A01Neural Representation of Internal Model Based Decision Making
A different environment requires a different code of conduct, but when you are placed into a completely unfamiliar environment, how do you learn to act accordingly? Reinforcement learning theory tells us that there are two powerful ways to solve the decision making task, model-free and model-based strategies. When an animal encroached into an unfamiliar environment, it initially has no knowledge of the environmental dynamics. Nevertheless, the animal must find food or water for survival. To gain the reward, it should rely on the model-free mechanism at the beginning; learn the action value directly from the reward prediction error. As the animal learn the dynamics of the environment, they can use them to infer the action value to survive in the changing yet predictable environment.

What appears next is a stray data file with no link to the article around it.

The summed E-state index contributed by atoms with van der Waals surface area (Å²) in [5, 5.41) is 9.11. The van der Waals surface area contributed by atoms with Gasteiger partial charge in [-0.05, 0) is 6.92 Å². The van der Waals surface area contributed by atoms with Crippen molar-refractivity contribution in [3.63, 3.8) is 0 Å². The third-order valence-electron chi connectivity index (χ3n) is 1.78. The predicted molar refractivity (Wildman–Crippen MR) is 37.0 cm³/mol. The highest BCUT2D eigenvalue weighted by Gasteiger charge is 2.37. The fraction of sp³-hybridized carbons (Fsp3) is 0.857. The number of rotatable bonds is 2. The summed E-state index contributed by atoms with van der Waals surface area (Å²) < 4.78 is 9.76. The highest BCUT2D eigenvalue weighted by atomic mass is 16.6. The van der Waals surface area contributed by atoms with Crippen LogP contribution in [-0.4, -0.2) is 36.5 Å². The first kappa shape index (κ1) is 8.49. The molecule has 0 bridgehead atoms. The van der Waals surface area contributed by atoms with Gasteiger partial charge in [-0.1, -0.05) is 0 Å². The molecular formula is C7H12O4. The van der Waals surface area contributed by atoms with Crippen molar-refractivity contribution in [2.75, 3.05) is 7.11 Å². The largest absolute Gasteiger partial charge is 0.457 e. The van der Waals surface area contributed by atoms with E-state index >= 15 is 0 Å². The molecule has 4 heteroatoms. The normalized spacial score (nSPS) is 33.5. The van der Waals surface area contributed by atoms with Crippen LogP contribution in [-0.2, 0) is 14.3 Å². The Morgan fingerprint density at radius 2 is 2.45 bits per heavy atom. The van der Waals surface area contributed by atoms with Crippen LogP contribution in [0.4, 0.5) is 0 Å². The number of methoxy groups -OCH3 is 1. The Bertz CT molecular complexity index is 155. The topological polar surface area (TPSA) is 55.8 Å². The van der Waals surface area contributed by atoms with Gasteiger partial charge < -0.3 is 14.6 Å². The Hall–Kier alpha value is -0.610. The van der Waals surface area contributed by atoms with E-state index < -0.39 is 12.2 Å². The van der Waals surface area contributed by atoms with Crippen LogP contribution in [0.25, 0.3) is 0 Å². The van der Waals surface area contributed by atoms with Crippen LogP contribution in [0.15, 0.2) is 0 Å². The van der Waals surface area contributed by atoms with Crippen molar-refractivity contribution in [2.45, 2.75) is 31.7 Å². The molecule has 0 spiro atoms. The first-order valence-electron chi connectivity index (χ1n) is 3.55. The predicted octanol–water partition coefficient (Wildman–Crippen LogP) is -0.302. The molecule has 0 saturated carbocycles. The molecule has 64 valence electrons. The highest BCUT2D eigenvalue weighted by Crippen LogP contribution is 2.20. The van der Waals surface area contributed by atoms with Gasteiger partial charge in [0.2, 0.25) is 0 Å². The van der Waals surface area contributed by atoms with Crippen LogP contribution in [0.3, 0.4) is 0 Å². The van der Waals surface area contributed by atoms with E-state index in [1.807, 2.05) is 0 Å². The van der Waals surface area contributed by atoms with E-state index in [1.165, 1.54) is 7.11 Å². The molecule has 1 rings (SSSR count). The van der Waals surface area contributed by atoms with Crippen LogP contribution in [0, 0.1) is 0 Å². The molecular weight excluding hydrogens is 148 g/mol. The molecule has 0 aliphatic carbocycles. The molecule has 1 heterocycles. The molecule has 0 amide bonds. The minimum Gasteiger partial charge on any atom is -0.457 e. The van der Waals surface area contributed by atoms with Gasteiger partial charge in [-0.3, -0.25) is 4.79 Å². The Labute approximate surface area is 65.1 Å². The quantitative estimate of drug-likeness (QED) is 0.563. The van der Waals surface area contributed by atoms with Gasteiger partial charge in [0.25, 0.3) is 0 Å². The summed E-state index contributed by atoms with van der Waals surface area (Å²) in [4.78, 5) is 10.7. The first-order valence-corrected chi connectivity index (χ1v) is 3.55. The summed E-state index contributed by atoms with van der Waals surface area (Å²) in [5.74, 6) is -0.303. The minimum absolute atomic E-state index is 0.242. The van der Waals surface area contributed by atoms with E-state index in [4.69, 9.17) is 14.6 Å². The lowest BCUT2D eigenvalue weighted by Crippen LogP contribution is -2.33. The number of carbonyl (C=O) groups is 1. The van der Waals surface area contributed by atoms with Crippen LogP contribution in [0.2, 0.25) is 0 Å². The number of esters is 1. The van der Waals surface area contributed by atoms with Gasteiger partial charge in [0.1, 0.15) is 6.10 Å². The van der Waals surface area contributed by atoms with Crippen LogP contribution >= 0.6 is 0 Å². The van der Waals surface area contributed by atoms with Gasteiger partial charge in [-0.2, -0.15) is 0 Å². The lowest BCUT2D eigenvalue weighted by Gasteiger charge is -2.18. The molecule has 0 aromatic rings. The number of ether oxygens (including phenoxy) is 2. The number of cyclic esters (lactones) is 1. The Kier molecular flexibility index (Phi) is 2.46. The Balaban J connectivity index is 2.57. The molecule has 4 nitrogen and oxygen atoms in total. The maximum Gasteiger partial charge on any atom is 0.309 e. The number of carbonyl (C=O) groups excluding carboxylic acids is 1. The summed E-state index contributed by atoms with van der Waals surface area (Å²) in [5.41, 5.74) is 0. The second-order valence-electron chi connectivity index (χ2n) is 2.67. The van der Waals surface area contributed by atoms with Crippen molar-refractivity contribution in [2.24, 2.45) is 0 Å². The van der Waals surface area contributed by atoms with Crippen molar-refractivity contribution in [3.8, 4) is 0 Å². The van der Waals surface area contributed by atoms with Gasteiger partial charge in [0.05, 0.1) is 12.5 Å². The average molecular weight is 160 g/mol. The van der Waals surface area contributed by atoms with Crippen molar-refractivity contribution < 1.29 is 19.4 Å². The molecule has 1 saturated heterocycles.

The environmental dynamics changes as time and place changes. In this ever-changing world, adaptively combining the model-based and model-free strategies is crucial for the survival of both the brain and the machine intelligence. In our previous efforts in this Brain-AI research area, we showed that mice can be a good animal model to study the “internal-model” based decision making. They learn that the number of rewards is limited. In this research, we aim to elucidate the neural mechanism of decision making that make transitions between model-based and model-free mechanisms by using two-photon calcium imaging in the frontal cortex of the mice.